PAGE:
They later issued a statement condemning the measures which you can see on their website.
It was the unanimous view of the meeting that the measures introduced by the Justice and Security Bill amount to an attack on the Rule of Law in the United Kingdom and that those present were opposed to the measures contained in Part II of the Bill. It was felt that arguably the measures are a greater attack on our traditions and freedoms than that posed by terrorists, as the infringement of our freedoms is State-led.
The meeting urged all peers, and MPs, particularly Liberal Democrats, to support the three amendments for the following reasons:
The Liberal Democrat Lawyers are just the last in a very long line of experts who oppose this bill and its threat to our freedoms. Liberty, Reprieve, Amnesty, the UN Special Rapporteur on Torture, the Law Society and others have all expressed their concerns.1. Last resort
The responsible Minister, Ken Clarke, has said that the use of a Closed Material Procedure should be only as a last resort. However his wording currently included in the Bill does not deliver this. The wording proposed by the amendment, which was passed by the Lords on 21st November 2012, and was reversed by the Commons in Committee, delivers the last resort meaning and effect.
2. Wiley balance
For decades judges have protected our national security whilst also protecting the open and fair administration of justice. Throughout the course of this Bill the government has been unable to point to a single case where national security has been jeopardised by a judge's order for disclosure. The "Wiley balance" amendment gives the judge the ability, in essence, to balance the public interest in protecting national security with the public interest in the open and fair administration of justice.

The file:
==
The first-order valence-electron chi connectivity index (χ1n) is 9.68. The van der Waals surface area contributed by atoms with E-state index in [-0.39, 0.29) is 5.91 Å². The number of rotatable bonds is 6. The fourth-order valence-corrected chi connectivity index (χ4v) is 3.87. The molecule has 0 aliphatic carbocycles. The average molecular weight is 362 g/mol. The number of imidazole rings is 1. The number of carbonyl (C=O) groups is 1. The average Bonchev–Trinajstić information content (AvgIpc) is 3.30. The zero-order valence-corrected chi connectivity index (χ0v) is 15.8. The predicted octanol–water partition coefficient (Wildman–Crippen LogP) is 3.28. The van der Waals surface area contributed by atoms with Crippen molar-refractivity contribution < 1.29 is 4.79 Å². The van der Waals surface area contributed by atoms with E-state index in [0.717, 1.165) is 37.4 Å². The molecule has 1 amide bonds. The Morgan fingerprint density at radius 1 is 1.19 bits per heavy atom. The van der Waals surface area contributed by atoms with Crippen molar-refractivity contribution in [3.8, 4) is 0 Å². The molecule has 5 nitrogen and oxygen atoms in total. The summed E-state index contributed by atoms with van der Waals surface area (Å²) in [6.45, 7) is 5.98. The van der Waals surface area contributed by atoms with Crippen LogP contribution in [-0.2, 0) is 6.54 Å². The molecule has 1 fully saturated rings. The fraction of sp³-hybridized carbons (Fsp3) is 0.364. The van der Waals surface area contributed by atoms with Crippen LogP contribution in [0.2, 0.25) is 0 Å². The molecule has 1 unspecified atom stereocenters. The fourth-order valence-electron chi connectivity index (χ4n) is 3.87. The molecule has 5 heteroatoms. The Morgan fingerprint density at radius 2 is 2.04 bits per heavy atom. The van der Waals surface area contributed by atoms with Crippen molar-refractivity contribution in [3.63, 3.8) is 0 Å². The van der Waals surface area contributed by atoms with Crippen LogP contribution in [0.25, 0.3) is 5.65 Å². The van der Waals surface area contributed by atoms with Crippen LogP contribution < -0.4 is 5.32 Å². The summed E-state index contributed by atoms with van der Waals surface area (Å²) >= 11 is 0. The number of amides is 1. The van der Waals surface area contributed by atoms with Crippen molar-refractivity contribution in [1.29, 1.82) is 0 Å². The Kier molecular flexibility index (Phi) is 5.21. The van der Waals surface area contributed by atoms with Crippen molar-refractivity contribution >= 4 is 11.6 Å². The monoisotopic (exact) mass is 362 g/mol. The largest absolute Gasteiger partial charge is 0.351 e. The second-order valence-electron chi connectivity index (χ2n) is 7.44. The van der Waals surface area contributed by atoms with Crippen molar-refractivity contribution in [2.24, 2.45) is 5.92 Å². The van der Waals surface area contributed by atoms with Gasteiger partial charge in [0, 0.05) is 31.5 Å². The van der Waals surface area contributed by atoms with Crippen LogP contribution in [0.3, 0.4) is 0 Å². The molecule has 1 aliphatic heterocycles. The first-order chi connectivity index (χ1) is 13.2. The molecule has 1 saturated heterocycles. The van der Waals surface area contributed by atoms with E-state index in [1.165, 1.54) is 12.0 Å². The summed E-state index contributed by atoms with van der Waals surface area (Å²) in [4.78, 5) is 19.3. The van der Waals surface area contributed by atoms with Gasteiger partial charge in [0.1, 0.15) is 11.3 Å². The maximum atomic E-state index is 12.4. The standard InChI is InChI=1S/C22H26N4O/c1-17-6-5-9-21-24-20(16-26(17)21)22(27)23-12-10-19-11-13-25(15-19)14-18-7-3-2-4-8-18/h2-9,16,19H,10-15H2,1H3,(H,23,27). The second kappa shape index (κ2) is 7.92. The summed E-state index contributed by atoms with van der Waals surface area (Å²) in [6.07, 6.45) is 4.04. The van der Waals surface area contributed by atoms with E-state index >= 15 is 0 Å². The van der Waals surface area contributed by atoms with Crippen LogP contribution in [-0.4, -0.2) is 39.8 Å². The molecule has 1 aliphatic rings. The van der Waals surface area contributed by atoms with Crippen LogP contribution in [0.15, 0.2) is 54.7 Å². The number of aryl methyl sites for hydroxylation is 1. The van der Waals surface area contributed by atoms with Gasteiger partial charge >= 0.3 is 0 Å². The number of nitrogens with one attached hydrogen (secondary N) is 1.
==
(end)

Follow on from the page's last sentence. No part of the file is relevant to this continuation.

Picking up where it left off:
This Bill has constitutional significance. It changes at a stroke the relationship between the State and the individual - and the ability of the individual to call authority to account for wrongdoing. As such, it is entirely appropriate for a renewal clause to be debated every four years.
I always thought we were for the ordinary person, standing up against the excesses of the state. With this, and Nick Clegg announcing that he wanted to look at charging for translation services for those in the immigration system, you have to wonder what on earth is going on.
Let's hope the Lords does the right thing tonight and votes for the three amendments. The right to a fair trial remedy for victims of state abuse should not be lost without a fight.